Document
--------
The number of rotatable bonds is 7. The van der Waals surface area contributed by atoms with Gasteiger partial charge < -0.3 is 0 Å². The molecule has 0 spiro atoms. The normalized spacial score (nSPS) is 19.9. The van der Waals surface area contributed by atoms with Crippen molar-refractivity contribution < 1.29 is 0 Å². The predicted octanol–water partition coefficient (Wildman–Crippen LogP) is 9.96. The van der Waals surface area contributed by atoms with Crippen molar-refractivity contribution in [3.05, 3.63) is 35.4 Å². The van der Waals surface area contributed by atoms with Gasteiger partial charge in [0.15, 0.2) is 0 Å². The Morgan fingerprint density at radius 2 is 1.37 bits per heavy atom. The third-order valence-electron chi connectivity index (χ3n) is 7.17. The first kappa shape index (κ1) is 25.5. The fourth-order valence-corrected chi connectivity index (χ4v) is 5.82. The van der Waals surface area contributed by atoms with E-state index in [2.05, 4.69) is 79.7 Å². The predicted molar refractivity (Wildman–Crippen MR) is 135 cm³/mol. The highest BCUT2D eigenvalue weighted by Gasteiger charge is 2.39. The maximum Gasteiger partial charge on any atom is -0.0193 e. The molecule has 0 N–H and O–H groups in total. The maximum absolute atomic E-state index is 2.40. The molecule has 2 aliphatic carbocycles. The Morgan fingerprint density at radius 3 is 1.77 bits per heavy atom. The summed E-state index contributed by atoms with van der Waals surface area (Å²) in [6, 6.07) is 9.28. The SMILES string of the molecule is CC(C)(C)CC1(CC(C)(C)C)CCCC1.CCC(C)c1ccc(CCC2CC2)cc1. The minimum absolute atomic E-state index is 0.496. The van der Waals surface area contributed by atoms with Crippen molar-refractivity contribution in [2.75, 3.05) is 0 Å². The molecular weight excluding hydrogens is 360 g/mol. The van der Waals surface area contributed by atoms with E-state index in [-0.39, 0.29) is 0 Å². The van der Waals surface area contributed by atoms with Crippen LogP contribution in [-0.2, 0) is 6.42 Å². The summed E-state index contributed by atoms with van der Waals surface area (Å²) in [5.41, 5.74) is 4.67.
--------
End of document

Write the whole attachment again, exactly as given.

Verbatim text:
The number of rotatable bonds is 7. The van der Waals surface area contributed by atoms with Gasteiger partial charge < -0.3 is 0 Å². The molecule has 0 spiro atoms. The normalized spacial score (nSPS) is 19.9. The van der Waals surface area contributed by atoms with Crippen molar-refractivity contribution < 1.29 is 0 Å². The predicted octanol–water partition coefficient (Wildman–Crippen LogP) is 9.96. The van der Waals surface area contributed by atoms with Crippen molar-refractivity contribution in [3.05, 3.63) is 35.4 Å². The van der Waals surface area contributed by atoms with Gasteiger partial charge in [0.15, 0.2) is 0 Å². The Morgan fingerprint density at radius 2 is 1.37 bits per heavy atom. The third-order valence-electron chi connectivity index (χ3n) is 7.17. The first kappa shape index (κ1) is 25.5. The fourth-order valence-corrected chi connectivity index (χ4v) is 5.82. The van der Waals surface area contributed by atoms with E-state index in [2.05, 4.69) is 79.7 Å². The predicted molar refractivity (Wildman–Crippen MR) is 135 cm³/mol. The highest BCUT2D eigenvalue weighted by Gasteiger charge is 2.39. The maximum Gasteiger partial charge on any atom is -0.0193 e. The molecule has 0 N–H and O–H groups in total. The maximum absolute atomic E-state index is 2.40. The molecule has 2 aliphatic carbocycles. The Morgan fingerprint density at radius 3 is 1.77 bits per heavy atom. The summed E-state index contributed by atoms with van der Waals surface area (Å²) in [6, 6.07) is 9.28. The SMILES string of the molecule is CC(C)(C)CC1(CC(C)(C)C)CCCC1.CCC(C)c1ccc(CCC2CC2)cc1. The minimum absolute atomic E-state index is 0.496. The van der Waals surface area contributed by atoms with Crippen molar-refractivity contribution in [2.75, 3.05) is 0 Å². The molecular weight excluding hydrogens is 360 g/mol. The van der Waals surface area contributed by atoms with E-state index in [-0.39, 0.29) is 0 Å². The van der Waals surface area contributed by atoms with Crippen LogP contribution in [-0.2, 0) is 6.42 Å². The summed E-state index contributed by atoms with van der Waals surface area (Å²) in [5.41, 5.74) is 4.67.